Aurore Eaton's Looking Back: Fishing at Amoskeag Falls important to local economyBY AURORE EATON
Special to The New Hampshire Union Leader
November 12. 2012 6:54PM
In the early days of European settlement in this area, beginning around 1719 with the Scots-Irish, this prosperity was derived from two sources - water power and fishing. In the 18th and 19th centuries energy from the rapidly flowing waters of the Merrimack River was used to operate saw and grist mills that were essential to the local economy. The other major attraction of the river was the large quantify of edible fish available for the taking. Potter wrote, "Of fish, the Salmon, Shad, Alewife and Lamprey, were abundant in our waters." Potter was particularly fond of the salmon, which he described as "...a sweet, luscious meated fish, of great strength, and superior as a swimmer."
The "fishery at Amoskeag Falls" was as prized a source of food for the European settlers as it had been for the Pennacooks. According to Potter, "The Whites took the fish with spears, scoop nets and seines, and in large quantities; so that people coming from the surrounding country with their wagons and carts, could get them filled sometimes for carting the shad away, to make room for the salmon, and always for a mere trifling price."
Lamprey eels were particularly plentiful and became a staple in the local diet. They were often taken by hooks at the end of long poles. Potter wrote, "(The) eel beds were often so extensive on the Merrimack in certain positions about its islands, as to stop the canal boats for a time. When a boat struck upon an eel bed the boatman would stand in the bow of the boat, and commence rocking it to and fro; this movement would diminish the structure of pebbles and the boat would pass along, but the works and the hopes of the Lampreys were demolished with their ill-located beds."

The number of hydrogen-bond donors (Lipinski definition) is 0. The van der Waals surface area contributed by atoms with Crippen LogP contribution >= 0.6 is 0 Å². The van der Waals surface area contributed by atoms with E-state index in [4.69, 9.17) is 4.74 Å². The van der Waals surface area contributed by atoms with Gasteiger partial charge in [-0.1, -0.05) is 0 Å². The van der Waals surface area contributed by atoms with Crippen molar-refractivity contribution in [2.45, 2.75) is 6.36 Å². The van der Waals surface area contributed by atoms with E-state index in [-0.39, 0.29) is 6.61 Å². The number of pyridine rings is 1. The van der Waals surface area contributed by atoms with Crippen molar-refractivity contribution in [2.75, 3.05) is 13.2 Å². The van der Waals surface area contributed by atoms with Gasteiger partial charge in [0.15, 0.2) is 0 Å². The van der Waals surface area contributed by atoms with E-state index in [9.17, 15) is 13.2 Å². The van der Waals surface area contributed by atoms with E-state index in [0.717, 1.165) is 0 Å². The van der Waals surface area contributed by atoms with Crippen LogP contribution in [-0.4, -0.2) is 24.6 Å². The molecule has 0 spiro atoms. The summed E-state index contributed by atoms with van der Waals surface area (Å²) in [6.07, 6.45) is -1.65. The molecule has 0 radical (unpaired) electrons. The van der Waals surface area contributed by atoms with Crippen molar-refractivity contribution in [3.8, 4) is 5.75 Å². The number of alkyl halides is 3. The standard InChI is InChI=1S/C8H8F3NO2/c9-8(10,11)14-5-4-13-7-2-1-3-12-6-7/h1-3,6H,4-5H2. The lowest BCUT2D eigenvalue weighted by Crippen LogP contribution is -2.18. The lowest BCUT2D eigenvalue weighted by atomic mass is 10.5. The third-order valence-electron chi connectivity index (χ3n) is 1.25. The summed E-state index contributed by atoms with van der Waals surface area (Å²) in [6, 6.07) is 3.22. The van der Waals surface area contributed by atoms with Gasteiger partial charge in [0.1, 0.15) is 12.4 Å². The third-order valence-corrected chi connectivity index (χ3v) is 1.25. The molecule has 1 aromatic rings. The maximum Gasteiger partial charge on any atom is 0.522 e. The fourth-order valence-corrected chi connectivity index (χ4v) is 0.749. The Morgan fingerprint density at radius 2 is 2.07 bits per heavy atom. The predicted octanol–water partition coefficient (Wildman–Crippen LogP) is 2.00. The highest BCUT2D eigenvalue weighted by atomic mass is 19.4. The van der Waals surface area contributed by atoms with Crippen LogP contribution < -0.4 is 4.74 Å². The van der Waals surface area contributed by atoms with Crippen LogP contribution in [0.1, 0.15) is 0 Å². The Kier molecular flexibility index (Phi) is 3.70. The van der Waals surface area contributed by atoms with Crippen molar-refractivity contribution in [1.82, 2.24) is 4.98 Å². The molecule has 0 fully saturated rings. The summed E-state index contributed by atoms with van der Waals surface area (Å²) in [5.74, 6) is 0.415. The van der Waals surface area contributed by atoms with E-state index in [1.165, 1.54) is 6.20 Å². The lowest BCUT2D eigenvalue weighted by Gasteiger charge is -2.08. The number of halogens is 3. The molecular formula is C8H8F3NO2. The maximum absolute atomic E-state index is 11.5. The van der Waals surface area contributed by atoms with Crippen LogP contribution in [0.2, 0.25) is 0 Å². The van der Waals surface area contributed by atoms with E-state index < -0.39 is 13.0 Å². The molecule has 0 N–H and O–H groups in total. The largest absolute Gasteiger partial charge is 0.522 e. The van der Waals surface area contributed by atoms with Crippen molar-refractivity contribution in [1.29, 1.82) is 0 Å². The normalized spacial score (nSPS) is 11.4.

In 1851 William Stark, a descendant of General John Stark of Revolutionary war fame, wrote a poem to celebrate the 100th anniversary of the founding of the Town of Derryfield (Manchester's original name). In one stanza he salutes the sea lamprey, "From the eels they formed their food in chief, /And eels were called the "Derryfield beef!" /And the marks of eels were so plain to trace, /That the children looked like eels in the face; /And before they walked - it is well confirmed, / That the children never crept but squirmed."
In addition to serving as a major source of nutrition, both as freshly caught or as dried and salted, fish also had value as currency. Barrels of fish would often be traded and bartered for goods and services. Cash was scarce and a great deal of local economic activity took place as transactions between individuals, with "IOU" notes scratched in personal "day books" that served both as diaries and account books. Merchants and some individuals would transfer their account information into double-entry account books, with listings for the major creditors and debtors. This was an amazingly sophisticated system that relied on general agreement on the value of goods and services, and on a high level of trust and cooperation.
Fishing would take place throughout the year, but particularly during the "Fishing Time" in the spring when the migrating fish were making their way upstream to spawn. Matthew Patten, a Scots-Irish settler living in Bedford wrote in his day book on May 1, 1755, "Went to Namoskeeg Falls and Fished til Saturday night and got with Buying and giving and catching 126 Shad and one Salmon." On June 1 he wrote, ".the whole of what shad I got this fishing time was 175 and 2 salmon.and got 7 Lamper Elles (lamprey eels)." He also bought 38 salmon from other fishermen on the same day. On July 2, 1756, he wrote, ".Alexander gave me shad fish and some eels and bought 2 bushels of rie (rye) meal."
For decades the fishing activity at the Falls and in other areas of the river was vital in providing sustenance for families plus a modest amount of income that was hard to obtain within the hard-scrabble economy. .
Next week: The famous fishing places at Amoskeag Falls.
Aurore Eaton is executive director of Manchester Historic Association; email her at firstname.lastname@example.org.